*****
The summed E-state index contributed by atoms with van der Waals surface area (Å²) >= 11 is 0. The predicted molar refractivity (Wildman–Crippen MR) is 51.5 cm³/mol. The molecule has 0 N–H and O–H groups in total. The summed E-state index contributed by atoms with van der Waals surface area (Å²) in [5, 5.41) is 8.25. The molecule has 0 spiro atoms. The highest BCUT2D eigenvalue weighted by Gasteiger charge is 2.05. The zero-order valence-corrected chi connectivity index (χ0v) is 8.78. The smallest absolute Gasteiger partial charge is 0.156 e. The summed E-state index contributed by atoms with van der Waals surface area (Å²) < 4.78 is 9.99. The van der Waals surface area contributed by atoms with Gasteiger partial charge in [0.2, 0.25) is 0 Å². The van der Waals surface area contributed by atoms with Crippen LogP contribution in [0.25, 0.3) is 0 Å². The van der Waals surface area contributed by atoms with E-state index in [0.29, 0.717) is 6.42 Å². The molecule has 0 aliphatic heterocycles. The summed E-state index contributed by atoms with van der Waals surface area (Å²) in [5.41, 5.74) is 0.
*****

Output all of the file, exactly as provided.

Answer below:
The summed E-state index contributed by atoms with van der Waals surface area (Å²) >= 11 is 0. The predicted molar refractivity (Wildman–Crippen MR) is 51.5 cm³/mol. The molecule has 0 N–H and O–H groups in total. The summed E-state index contributed by atoms with van der Waals surface area (Å²) in [5, 5.41) is 8.25. The molecule has 0 spiro atoms. The highest BCUT2D eigenvalue weighted by Gasteiger charge is 2.05. The zero-order valence-corrected chi connectivity index (χ0v) is 8.78. The smallest absolute Gasteiger partial charge is 0.156 e. The summed E-state index contributed by atoms with van der Waals surface area (Å²) < 4.78 is 9.99. The van der Waals surface area contributed by atoms with Gasteiger partial charge in [0.2, 0.25) is 0 Å². The van der Waals surface area contributed by atoms with Crippen LogP contribution in [0.25, 0.3) is 0 Å². The van der Waals surface area contributed by atoms with E-state index in [0.29, 0.717) is 6.42 Å². The molecule has 0 aliphatic heterocycles. The summed E-state index contributed by atoms with van der Waals surface area (Å²) in [5.41, 5.74) is 0.